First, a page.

Saturday, June 13, 2015

The Value of Money - Part 2

This is obviously a continuation from my last post, 

No one wants to live from day to day, week to week and for the most part you don't have that when you have a salaried job. You regularly receive a lump sum each fortnight or month from which you draw down to pay for life's expenses.

Over time you actually discover it's an illusion though. A former teacher of mine once said that a salary of about 70-80K wasn't all that much. To kids that seemed liked a lot of money though. Now it actually makes a lot more sense. Factor in tax, life expenses, rental, etc... and most of it dries up very quickly.

When you head to business or law school it's the same thing. You regularly deal with millions, billions, and generally gratuitous amounts of money. This doesn't change all that much when you head out into the real world. The real world creates a perception whereby consumption and possession of certain material goods are almost a necessity in order to live and work comfortably within your profession. Ultimately, this means that no matter how much you earn it still doesn't seem like it's enough.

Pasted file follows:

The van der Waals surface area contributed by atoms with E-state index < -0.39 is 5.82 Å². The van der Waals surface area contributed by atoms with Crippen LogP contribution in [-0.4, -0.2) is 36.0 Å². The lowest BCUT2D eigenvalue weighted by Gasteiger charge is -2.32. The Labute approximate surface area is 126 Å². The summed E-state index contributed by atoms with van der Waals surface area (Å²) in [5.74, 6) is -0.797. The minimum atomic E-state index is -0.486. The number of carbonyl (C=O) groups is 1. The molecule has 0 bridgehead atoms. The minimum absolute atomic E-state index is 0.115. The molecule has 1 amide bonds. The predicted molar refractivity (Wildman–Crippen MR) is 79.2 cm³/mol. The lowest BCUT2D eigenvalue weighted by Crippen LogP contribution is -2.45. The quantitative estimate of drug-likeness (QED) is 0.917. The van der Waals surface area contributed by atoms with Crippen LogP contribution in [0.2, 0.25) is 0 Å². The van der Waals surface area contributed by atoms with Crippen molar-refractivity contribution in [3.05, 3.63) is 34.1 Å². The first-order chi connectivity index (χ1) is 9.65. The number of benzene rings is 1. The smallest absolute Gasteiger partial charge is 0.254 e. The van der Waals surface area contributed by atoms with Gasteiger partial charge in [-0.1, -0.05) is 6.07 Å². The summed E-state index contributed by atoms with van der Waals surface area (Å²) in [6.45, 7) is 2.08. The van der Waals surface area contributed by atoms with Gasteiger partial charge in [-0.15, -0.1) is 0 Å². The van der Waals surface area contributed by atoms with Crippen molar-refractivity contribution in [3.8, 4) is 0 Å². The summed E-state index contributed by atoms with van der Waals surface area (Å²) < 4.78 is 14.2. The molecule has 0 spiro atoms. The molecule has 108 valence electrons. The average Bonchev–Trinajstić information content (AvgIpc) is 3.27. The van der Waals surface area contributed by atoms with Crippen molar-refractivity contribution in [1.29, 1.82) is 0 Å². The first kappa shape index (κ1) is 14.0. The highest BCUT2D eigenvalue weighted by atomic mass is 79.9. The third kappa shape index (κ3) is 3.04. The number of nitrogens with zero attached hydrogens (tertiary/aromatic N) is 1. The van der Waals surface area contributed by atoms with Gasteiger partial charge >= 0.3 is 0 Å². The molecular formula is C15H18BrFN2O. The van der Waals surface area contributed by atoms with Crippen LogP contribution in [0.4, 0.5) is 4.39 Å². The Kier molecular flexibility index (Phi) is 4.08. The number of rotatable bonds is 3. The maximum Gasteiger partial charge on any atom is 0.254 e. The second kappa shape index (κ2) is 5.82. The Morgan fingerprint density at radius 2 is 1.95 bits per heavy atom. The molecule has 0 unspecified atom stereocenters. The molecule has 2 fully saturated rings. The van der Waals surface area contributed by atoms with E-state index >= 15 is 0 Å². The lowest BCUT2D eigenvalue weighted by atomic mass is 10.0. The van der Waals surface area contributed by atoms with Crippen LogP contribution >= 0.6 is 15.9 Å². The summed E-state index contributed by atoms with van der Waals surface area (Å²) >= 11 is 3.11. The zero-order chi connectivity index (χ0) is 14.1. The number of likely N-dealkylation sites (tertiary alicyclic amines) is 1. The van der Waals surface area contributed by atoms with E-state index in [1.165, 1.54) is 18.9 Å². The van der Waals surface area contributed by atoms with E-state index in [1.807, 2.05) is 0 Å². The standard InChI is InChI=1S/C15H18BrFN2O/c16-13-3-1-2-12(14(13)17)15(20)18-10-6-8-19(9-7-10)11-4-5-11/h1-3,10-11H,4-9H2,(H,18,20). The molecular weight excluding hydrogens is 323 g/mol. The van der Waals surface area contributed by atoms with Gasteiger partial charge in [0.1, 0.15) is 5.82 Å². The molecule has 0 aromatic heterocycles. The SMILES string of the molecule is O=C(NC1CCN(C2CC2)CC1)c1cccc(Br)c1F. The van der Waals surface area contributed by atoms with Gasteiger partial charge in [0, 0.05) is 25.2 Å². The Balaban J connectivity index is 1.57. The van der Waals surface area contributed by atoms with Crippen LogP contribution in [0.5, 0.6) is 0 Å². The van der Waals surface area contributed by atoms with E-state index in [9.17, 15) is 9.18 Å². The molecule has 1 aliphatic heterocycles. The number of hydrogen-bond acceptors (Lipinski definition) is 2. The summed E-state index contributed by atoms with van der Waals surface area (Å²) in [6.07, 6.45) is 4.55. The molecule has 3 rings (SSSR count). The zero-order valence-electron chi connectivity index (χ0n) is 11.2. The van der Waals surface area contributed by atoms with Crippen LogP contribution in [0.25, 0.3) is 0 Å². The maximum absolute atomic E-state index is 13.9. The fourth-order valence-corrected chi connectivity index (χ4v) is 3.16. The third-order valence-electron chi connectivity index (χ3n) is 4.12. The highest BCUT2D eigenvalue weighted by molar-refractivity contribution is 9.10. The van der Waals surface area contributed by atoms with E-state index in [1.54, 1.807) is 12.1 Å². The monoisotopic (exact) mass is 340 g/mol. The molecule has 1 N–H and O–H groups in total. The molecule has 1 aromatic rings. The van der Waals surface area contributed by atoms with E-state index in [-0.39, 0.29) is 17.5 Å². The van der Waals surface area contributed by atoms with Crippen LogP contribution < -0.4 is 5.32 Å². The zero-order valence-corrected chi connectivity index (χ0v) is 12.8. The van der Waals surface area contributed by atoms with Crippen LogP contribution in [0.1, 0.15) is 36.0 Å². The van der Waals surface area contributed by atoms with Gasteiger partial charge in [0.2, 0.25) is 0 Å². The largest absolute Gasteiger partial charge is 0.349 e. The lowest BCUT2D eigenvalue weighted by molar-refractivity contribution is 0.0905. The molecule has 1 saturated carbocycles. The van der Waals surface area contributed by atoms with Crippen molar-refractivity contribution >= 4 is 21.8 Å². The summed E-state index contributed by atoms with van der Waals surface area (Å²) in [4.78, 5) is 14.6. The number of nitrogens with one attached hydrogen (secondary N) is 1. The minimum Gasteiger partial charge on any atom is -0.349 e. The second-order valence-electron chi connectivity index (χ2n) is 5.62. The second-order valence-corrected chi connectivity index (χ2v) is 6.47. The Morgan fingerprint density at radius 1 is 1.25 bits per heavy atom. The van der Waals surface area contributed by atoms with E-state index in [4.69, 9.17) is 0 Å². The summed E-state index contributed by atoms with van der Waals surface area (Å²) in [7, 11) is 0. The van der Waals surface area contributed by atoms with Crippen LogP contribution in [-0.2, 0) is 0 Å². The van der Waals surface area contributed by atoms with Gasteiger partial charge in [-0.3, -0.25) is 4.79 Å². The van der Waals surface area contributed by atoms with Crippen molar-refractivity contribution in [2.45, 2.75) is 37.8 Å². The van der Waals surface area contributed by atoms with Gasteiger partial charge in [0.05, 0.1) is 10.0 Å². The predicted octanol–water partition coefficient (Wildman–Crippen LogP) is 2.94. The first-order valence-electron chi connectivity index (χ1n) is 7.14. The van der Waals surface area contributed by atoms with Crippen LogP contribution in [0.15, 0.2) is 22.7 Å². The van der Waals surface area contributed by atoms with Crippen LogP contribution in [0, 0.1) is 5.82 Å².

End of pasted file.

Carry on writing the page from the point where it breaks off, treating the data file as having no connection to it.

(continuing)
The greatest irony of this is that you only really discover that the the perception of the value of such (gratuitous) goods changes drastically if you are on your own or you are building a company.

I semi-regularly receive offers of business/job opportunities through this blog and other avenues (scams as well as real offers. Thankfully, most of the 'fishy ones' are picked up by SPAM filters). The irony is this. I know that no matter how much money is thrown at a business there is still no guarantee of success and a lot of the time savings can dry up in a very short space of time (especially if it is a 'standard business'. Namely, one that doesn't have a crazy level of growth ('real growth' not anticipated or 'projected growth')).

This is particularly the case if specialist 'consultants' (they can charge you a lot of money for what seems like obvious advice) need to be brought in. The thing I'm seeing is that basically a lot of what we sell one another is 'mumbo jumbo'. Stuff that we generally don't need but ultimately convince one another of in order to make a living and perhaps even allow us to do something we enjoy.